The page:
The Adventures of Tintin (2011) Poster


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  • The Adventures of Tintin is an adaptation of the Belgian comic book series The Adventures of Tintin created by the Belgian artist Georges Rémi, who wrote under the pen name of Hergé. Specifically, it's based on three particular entries in the series: The Crab with the Golden Claws, The Secret of the Unicorn, and Red Rackham's Treasure. Steven Spielberg had planned on doing an adaptation of the Tintin series in the early 1980s, as both he and Hergé were fans of each others' work. After the death of Hergé, however, the project fell out of development until it was recently revived. The script was co-written by British screenwriters Steven Moffat, Edgar Wright, and Joe Cornish. Edit (Coming Soon)

  • Many had expected from the trailers that both parts of the treasure hunt tale, "The Secret of the Unicorn" and "Red Rackham's Treasure" respectively, would be covered in the film. Once the film was out, however, this quite obviously turned out to be false. "Red Rackham's Treasure" is not in this film and, since professor Calculus is first introduced in that half of the tale, he fittingly doesn't appear. It then stands to reason that he will make an appearance in a sequel, should there be one. The film is actually a combination of "Crab with the Golden Claws" and "The Secret of the Unicorn", especially since the film depicts Tintin and Haddock's first encounter. Possibly the only scene taken from "Red Rackham's Treasure" is the ending, when they do find the actual treasure in its location. Edit (Coming Soon)

  • The original Tintin comic series spanned the years 1929 to 1976. While most of the series has aged well, some of the earlier entries in the series (specifically Tintin in the Land of the Soviets, Tintin in the Congo and Tintin in America) might appear controversial to modern audiences, due to stereotyped portrayals of other cultures. However, these depictions were not supposed to be intentionally malicious, but were rather the result of the cultural values at the time of their creation. The Tintin comics actually became well known for their accurate and tolerant portrayals of other cultures. During the creation of the fifth comic in the series The Blue Lotus, Hergé met a Chinese man named Zhang Chongren with whom he became lifelong friends. Because of this friendship, Hergé decide that from then on, the creation of all the Tintin comics would involve meticulous research into creating accurate depictions of other cultures. Edit (Coming Soon)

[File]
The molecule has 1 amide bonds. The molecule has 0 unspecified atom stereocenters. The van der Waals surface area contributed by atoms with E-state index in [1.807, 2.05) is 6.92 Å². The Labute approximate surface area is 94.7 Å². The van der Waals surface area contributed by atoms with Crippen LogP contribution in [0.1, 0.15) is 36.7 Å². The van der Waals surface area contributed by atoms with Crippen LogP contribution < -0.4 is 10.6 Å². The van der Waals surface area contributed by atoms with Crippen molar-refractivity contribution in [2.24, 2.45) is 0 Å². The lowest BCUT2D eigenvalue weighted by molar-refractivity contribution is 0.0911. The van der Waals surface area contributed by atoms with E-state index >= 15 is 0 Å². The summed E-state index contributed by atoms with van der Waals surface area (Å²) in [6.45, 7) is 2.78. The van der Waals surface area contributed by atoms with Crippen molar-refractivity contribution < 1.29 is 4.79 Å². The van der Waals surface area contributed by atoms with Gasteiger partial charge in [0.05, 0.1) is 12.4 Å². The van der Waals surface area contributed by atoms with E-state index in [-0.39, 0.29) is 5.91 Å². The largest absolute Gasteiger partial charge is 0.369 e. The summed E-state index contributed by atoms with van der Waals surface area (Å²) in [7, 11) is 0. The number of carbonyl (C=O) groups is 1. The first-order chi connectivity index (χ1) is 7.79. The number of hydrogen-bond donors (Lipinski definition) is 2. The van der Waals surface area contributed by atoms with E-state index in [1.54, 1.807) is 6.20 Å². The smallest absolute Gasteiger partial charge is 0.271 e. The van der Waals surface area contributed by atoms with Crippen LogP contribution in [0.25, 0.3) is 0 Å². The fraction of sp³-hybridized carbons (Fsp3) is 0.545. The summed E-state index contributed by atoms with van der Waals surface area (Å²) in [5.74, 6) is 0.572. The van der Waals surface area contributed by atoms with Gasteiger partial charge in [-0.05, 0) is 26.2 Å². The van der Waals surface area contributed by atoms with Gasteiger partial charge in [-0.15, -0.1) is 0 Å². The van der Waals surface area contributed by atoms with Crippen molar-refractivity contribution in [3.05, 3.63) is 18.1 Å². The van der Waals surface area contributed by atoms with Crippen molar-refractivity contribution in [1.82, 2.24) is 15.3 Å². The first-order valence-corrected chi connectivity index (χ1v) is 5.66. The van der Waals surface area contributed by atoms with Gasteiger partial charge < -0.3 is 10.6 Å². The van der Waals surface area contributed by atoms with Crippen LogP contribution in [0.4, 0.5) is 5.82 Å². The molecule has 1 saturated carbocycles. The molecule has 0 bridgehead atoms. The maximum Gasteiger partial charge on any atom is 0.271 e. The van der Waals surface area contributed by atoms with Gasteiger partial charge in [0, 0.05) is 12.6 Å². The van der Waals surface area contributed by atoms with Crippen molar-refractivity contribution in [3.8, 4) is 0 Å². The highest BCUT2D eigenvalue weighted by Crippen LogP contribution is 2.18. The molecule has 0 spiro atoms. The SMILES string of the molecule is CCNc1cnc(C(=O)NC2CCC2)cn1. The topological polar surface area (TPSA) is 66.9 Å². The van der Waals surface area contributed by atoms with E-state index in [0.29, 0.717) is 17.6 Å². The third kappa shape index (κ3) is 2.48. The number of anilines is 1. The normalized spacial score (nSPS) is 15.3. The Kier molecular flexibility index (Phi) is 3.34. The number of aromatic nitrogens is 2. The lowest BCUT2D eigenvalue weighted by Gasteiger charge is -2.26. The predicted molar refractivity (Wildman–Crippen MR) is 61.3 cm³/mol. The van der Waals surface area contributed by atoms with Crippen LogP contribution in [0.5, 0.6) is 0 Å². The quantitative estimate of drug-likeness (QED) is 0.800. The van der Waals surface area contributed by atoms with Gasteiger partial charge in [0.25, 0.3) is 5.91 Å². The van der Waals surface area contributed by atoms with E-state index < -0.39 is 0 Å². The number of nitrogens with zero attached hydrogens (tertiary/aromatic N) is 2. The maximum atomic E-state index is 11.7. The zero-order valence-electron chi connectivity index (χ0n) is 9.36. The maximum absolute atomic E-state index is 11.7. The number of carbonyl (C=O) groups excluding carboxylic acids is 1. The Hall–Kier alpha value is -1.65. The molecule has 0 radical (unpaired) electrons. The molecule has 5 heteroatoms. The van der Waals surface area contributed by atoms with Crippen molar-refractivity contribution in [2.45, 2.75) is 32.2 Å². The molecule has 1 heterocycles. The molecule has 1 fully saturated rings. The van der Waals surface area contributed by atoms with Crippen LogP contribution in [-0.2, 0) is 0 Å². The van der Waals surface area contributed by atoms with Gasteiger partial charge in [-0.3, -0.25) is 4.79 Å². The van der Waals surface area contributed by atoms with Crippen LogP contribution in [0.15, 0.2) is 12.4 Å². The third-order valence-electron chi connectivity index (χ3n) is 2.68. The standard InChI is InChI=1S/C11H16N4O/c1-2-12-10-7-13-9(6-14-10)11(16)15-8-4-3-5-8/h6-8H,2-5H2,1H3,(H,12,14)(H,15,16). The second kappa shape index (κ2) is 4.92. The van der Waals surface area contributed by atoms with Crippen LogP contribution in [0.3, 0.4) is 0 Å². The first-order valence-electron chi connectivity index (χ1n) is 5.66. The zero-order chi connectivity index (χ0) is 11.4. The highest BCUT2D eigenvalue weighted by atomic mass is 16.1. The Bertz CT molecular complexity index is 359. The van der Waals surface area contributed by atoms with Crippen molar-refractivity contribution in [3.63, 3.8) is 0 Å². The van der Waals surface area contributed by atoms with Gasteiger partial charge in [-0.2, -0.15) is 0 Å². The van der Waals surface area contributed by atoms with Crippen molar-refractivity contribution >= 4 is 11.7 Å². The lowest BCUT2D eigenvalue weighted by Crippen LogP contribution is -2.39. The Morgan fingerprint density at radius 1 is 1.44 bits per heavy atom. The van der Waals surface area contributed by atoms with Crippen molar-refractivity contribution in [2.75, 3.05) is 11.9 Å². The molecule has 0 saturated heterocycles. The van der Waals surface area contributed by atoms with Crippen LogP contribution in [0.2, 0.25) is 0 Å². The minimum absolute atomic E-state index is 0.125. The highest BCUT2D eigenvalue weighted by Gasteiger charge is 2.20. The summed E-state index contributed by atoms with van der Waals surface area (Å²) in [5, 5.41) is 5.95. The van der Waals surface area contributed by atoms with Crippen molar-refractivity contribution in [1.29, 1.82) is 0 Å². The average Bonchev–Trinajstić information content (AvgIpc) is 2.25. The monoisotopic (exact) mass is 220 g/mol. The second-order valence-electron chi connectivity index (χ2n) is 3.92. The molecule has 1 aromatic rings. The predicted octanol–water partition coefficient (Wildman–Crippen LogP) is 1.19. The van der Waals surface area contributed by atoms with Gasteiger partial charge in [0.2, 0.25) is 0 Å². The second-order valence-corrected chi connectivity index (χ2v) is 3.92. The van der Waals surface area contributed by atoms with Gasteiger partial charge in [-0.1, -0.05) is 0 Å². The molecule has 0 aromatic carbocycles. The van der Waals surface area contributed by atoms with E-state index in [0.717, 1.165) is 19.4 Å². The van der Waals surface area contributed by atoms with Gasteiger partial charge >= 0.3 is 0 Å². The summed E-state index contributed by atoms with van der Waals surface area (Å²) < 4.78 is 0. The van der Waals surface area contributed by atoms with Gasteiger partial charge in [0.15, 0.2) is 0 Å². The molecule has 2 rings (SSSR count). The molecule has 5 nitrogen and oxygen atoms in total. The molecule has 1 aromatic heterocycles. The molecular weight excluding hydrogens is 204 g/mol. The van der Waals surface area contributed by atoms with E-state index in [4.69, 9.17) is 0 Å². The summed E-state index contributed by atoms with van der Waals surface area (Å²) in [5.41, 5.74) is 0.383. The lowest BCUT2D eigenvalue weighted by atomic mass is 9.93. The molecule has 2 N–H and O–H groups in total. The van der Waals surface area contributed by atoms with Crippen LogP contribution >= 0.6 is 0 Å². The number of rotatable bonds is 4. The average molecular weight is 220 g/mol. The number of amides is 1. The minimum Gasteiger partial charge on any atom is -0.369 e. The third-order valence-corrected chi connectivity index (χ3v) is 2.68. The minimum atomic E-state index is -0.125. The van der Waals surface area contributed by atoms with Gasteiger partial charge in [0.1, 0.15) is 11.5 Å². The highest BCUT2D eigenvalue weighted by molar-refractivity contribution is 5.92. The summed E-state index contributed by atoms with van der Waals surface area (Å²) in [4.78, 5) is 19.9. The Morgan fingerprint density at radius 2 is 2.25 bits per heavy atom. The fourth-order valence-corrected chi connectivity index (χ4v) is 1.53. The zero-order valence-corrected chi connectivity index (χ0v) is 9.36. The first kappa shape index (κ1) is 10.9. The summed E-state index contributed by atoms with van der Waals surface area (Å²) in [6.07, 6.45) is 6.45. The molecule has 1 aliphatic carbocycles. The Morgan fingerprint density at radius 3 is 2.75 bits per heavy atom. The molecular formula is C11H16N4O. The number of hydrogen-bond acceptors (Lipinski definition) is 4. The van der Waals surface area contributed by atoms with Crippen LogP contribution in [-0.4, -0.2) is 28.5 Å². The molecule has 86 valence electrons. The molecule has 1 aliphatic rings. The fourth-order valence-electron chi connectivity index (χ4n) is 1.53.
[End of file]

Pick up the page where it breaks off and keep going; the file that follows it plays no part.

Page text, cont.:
• No, there's nothing after the credits. Edit (Coming Soon)

  • In the beginning of the movie, a newspaper stating that Tintin uncovered a tribe of gangsters in Africa has the date Wednesday, January 29th, 1930. The book on which the movie is based places the story in 1943. Right after the agent is killed at Tintin's frontdoor, we see some Citroën 2CV's parked outside, and when Tintin looks at the bloodstained newspaper, we see it is dated December 12th, 1944, but the 2CV is produced between 1948 and 1990. When the detectives leave Tintin's place, you see a yellow Renault 4cv parked at the other side of the street. This car was first introduced at the 33rd Paris Motor Show on October 3rd, 1946. In The Art of The Adventures of Tintin, a book which chronicles the making of the film, Weta Digital VFX Art Director Kim Sinclair was quoted: It was decided to set the film in 1949 but we cheated a little because no new cars were being developed during the war. We really wanted to use vehicles like 2CV Citroëns and all the cool cars seen in the original books. So the year 1953 became the absolute cut off point for objects and vehicles. Past 1953 and it starts looking like the 1950s and not like the source books anymore. Edit (Coming Soon)

  • No. In the original book Sakharine is a mysterious—but harmless—model ship collector who persistently irritates Tintin by trying to buy the Unicorn model off of him. The Bird Brothers were Tintin's enemies in the original story. Edit (Coming Soon)

  • Yes and no. While Haddock was an alcoholic in the original book, he was much more violent and quite scary when he got drunk. At one point he even broke a bottle over Tintin's head. In the film his alcoholism is toned down greatly, becoming more comic than violent. Edit (Coming Soon)


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